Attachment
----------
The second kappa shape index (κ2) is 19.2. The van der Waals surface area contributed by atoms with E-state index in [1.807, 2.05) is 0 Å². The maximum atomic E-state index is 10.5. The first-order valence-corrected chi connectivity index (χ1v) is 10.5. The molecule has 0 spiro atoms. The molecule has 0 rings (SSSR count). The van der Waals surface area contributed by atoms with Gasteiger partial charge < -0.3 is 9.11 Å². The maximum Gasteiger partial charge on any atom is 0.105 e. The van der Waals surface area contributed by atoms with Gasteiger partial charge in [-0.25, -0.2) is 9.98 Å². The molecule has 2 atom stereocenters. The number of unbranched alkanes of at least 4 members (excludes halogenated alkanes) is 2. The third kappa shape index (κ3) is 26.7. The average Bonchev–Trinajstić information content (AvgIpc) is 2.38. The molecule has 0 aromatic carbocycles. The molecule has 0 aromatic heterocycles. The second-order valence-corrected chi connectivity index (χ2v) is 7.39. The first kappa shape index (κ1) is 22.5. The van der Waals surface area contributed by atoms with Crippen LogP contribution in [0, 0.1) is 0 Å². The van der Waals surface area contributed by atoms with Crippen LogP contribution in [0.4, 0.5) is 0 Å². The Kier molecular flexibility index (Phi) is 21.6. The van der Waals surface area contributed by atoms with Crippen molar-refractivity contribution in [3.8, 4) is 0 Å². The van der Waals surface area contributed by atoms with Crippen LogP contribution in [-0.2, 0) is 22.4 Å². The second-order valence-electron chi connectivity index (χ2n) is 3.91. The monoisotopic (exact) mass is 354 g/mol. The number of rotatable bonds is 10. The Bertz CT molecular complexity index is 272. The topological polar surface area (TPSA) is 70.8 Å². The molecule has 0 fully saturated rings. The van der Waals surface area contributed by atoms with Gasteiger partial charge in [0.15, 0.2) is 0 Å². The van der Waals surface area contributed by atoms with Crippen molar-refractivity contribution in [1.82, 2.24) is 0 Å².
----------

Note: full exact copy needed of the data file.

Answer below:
The second kappa shape index (κ2) is 19.2. The van der Waals surface area contributed by atoms with E-state index in [1.807, 2.05) is 0 Å². The maximum atomic E-state index is 10.5. The first-order valence-corrected chi connectivity index (χ1v) is 10.5. The molecule has 0 spiro atoms. The molecule has 0 rings (SSSR count). The van der Waals surface area contributed by atoms with Gasteiger partial charge < -0.3 is 9.11 Å². The maximum Gasteiger partial charge on any atom is 0.105 e. The van der Waals surface area contributed by atoms with Gasteiger partial charge in [-0.25, -0.2) is 9.98 Å². The molecule has 2 atom stereocenters. The number of unbranched alkanes of at least 4 members (excludes halogenated alkanes) is 2. The third kappa shape index (κ3) is 26.7. The average Bonchev–Trinajstić information content (AvgIpc) is 2.38. The molecule has 0 aromatic carbocycles. The molecule has 0 aromatic heterocycles. The second-order valence-corrected chi connectivity index (χ2v) is 7.39. The first kappa shape index (κ1) is 22.5. The van der Waals surface area contributed by atoms with Crippen LogP contribution in [0, 0.1) is 0 Å². The van der Waals surface area contributed by atoms with Crippen LogP contribution in [0.4, 0.5) is 0 Å². The Kier molecular flexibility index (Phi) is 21.6. The van der Waals surface area contributed by atoms with Crippen molar-refractivity contribution in [3.8, 4) is 0 Å². The van der Waals surface area contributed by atoms with Crippen LogP contribution in [-0.2, 0) is 22.4 Å². The second-order valence-electron chi connectivity index (χ2n) is 3.91. The monoisotopic (exact) mass is 354 g/mol. The number of rotatable bonds is 10. The Bertz CT molecular complexity index is 272. The topological polar surface area (TPSA) is 70.8 Å². The molecule has 0 fully saturated rings. The van der Waals surface area contributed by atoms with Gasteiger partial charge in [0.15, 0.2) is 0 Å². The van der Waals surface area contributed by atoms with Crippen molar-refractivity contribution in [1.82, 2.24) is 0 Å².